Bearing types vary in their ability to compensate for misalignment between the shaft and housing:
Self-aligning bearings (fig. 4)
Self-aligning bearings can compensate for misalignment within the bearing. Values for the permissible misalignment are listed in the relevant product section.
Alignment bearings (fig. 5)
Alignment bearings can accommodate initial static misalignment because of their sphered outside surface. Values for the permissible misalignment are listed in the relevant product section.
Rigid bearings (deep groove ball bearings, angular contact ball bearings, cylindrical, needle and tapered roller bearings) accommodate misalignment within the limits of their internal clearance. Values for the permissible misalignment are listed in the relevant product section. For rigid bearings, any misalignment may reduce service life.
Precision requirements typically do not influence bearing type selection. Most SKF bearings are available in various tolerance classes. Details are provided in the product sections.
For very high precision requirements (e.g. machine tool applications), use SKF super-precision bearings.
The stiffness of a rolling bearing is characterized by the magnitude of the elastic deformation in the bearing under load and depends not only on bearing type, but also on bearing size and operating clearance.
When selecting bearing type on the basis of stiffness requirements you should consider, for bearings with the same size, that:
- stiffness is higher for roller than ball bearings
- stiffness is higher for full complement bearings than for the corresponding bearing with a cage
- stiffness is higher for hybrid bearings than for the corresponding all-steel bearing
- stiffness can be enhanced by applying a preload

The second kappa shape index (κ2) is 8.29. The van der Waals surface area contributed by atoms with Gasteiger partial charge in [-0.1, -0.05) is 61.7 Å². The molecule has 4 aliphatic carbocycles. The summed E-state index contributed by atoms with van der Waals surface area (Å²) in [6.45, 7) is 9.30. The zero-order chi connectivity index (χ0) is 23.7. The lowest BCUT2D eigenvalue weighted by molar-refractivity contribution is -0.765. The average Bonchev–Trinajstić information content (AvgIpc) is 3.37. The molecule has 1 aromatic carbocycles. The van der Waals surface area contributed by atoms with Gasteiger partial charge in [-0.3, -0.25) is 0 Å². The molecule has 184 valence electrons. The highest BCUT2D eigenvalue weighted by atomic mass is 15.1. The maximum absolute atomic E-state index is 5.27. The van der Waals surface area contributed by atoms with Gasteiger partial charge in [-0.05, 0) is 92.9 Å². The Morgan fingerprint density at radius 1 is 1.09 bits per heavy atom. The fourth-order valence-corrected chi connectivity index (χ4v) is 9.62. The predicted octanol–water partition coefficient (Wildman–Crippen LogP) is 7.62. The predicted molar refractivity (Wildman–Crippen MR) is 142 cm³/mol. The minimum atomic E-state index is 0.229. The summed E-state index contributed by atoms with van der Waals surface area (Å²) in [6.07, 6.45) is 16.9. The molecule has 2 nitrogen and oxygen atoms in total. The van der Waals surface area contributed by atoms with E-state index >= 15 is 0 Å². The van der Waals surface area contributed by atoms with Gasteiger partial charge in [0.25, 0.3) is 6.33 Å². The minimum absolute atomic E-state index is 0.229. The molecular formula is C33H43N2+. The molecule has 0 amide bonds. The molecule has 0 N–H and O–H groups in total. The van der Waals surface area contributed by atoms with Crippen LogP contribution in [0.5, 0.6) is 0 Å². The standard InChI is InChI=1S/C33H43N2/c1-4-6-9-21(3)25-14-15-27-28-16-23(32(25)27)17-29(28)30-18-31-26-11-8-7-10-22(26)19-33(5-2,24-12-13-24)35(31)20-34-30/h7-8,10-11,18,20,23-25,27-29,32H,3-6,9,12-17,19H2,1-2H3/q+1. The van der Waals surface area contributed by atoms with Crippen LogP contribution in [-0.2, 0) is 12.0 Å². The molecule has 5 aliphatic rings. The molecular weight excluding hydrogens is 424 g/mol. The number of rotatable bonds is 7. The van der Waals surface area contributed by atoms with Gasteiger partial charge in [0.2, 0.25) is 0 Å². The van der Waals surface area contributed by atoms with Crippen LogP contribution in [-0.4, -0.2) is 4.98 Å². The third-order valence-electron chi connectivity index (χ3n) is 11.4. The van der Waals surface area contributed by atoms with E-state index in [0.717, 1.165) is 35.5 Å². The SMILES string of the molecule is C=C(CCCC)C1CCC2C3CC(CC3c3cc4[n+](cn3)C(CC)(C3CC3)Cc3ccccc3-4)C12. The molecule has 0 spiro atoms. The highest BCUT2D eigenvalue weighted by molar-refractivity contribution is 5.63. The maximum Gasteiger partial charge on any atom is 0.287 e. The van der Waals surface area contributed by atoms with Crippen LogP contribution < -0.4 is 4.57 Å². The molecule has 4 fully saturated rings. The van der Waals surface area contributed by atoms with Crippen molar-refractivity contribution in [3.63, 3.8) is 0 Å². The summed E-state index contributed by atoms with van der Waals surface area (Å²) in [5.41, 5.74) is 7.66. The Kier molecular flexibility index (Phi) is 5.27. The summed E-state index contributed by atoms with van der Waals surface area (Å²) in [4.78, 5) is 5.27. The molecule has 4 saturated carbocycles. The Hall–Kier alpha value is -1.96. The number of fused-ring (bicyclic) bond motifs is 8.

When selecting bearing type, you should consider the mounting and dismounting requirements:
Is it required or beneficial to mount the inner and outer ring independently?
→ Select a separable bearing.
Is it required or beneficial to mount the bearing on a tapered seat or with a tapered sleeve?
→ Select a bearing with a tapered bore.
→ Consider using SKF ConCentra ball or roller bearing units.
(Ball bearing units, Roller bearing units)
Separable bearings are easier to mount and dismount, particularly if interference fits are required for both rings.
See matrix 1 [PDF] for separable bearing types.
Tapered boreBearings with a tapered bore can be mounted on a tapered shaft seat or mounted on a cylindrical shaft seat using an adapter or withdrawal sleeve (fig. 6). See matrix 1 [PDF] for bearing types available with tapered bore.
There are two reasons for sealing bearings or bearing arrangements:
- keeping the lubricant in the bearing, and avoiding pollution of adjacent components
- protecting the bearing from contamination, and prolonging bearing service life
Capped bearings (sealed bearings or bearings with shields) can provide cost-effective and space-saving solutions for many applications. Bearing types, for which integral sealing is available, are indicated in matrix 1 [PDF].
After determining your required bearing type, you may find it beneficial to select an appropriate bearing from our assortment of popular items, because they have a high level of availability and generally provide a cost-effective solution. Popular items are marked in the product tables with the symbol ►.
If a required bearing has an outside diameter D ≥ 420 mm, and is not marked as popular, then check its availability with SKF.
Capped (sealed bearings or bearings with shields) typically provide more cost-effective solutions than using external sealing. In addition to providing good sealing performance, these ready-greased bearings do not require initial grease fill.
Availability of standard housings and sleeves
Using standard housings and sleeves generally leads to more cost-effective bearing arrangements. Bearing types for which these standard components are available are indicated in matrix 1 [PDF].